Our region is facing new crises every day and we expect that they will not subside, but rather continue to escalate for two main reasons. The first is the uncertainties, gaps and jumbles that the U.S.'s changing global role brings to the region and from the Pacific to Europe and the Middle East. In addition, the aggressive and inconsistent policies that the U.S. is resorting to for the protection of its economic interests are intensifying uncertainty.
The second is the emergence or formation of a power equation that will turn the tension in the Middle East into a hot battle. This destructive equation is being shaped by the superpower's Middle East policy and competition between regional powers. The axis of polarization is between Iran and Gulf states dominated by Saudi Arabia. This polarization, which has turned into a black hole, is more deeply affecting the region.
First, it produced proxy wars and the Wahhabi-Shiite sectarian divergence. Now, it has created the possibility of a knock-down between Arab and Persian nationalities and the noble class going to a hot war through the distinction between "moderate and radical Islam".
This turbulence also harms countries that are not involved in the polarization. The Gulf's blockade on Qatar is just one example. Turkey, on the other hand, is an equilibrant that seeks diplomatic solutions through active mediation. As a matter of fact, President Recep Tayyip Erdoğan is visiting Russia, Kuwait and Qatar with the Saudi-Iranian tension on his agenda.
There are two countries that enjoy the deepening chaos of the Middle East. One is Russia, which has increased its influence by filling the gaps left by the U.S. after 2015. It has achieved regional power that affects the balances with a relatively limited military presence.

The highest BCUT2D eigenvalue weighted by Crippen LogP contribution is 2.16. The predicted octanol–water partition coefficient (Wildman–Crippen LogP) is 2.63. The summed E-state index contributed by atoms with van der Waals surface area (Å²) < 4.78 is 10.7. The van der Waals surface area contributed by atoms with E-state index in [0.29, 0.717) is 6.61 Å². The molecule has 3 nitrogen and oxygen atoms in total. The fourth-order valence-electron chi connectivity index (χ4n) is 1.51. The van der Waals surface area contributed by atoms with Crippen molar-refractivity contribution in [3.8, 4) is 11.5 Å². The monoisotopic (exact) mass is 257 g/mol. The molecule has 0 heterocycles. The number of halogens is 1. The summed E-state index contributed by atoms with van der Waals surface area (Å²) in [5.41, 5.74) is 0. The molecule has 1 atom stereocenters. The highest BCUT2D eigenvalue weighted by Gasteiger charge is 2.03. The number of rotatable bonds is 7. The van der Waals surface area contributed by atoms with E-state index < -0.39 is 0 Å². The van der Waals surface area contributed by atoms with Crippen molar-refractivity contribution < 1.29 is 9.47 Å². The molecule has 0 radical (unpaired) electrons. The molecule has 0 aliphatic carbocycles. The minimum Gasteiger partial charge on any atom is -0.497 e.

The other is Israel, which continues to take advantage of the weakening of regional powers at the risk of disintegration. It gained new advantages in the Syrian civil war, in the overthrow of President Mohammed Morsi in Egypt, in the case of Daesh's acquisition of Iraq and Syria, in the struggle with Daesh, and as a result of Hamas having to accept to reconcile, in the Qatar crisis at no cost.
Now, it aims to weaken Hezbollah, which has gained strength as a result of the Syrian civil war with the unification of the whole region against Iran. The Middle East has not just forgotten the Palestinian-Israeli conflict. Gulf states are expanding the framework of cooperation with Israel by following in the footsteps of the United Arab Emirates.
Saudi-Iranian tension in recent days is actually the second wave of chaos in the region. It started with the Qatar crisis soon after U.S. President Donald Trump's Riyadh summit in May gained momentum with Trump's announcement of his Iran strategy and now continues with the resignation of Lebanese Prime Minister Saad Hariri. For this reason, I call this new wave the Trump effect during the Qatar crisis.
Former President Barack Obama's effect had created the first wave. As can be remembered, Obama had supported the repression of Arab rebellions by status quo forces, resulting in civil wars in Libya, Syria and Yemen and then general and now President Abdel-Fattah el-Sissi's coup in Egypt. Moreover, he tried to include Iran in the system through the nuclear deal. This led to the expansion of Iran and intensified Salafist Wahhabi-Shiite polarization in the region.
Trump, however, is directly doing what Obama had done indirectly with the strategy of limiting Iran. He is fostering Saudi fears and ambitions and is pushing Iran to a more aggressive attitude in the name of defense and resistance. He takes care of his own economic interests on issues such as arms and energy sales.
The problem is that Trump has neither a real plan to put a massive military presence in the region to limit Iran nor ideological and human capital, i.e., a proxy militia, that can fight against Iran. The other possibility is long and chaotic conflicts. Iran knows how to reckon this and Israel knows how to utilize this.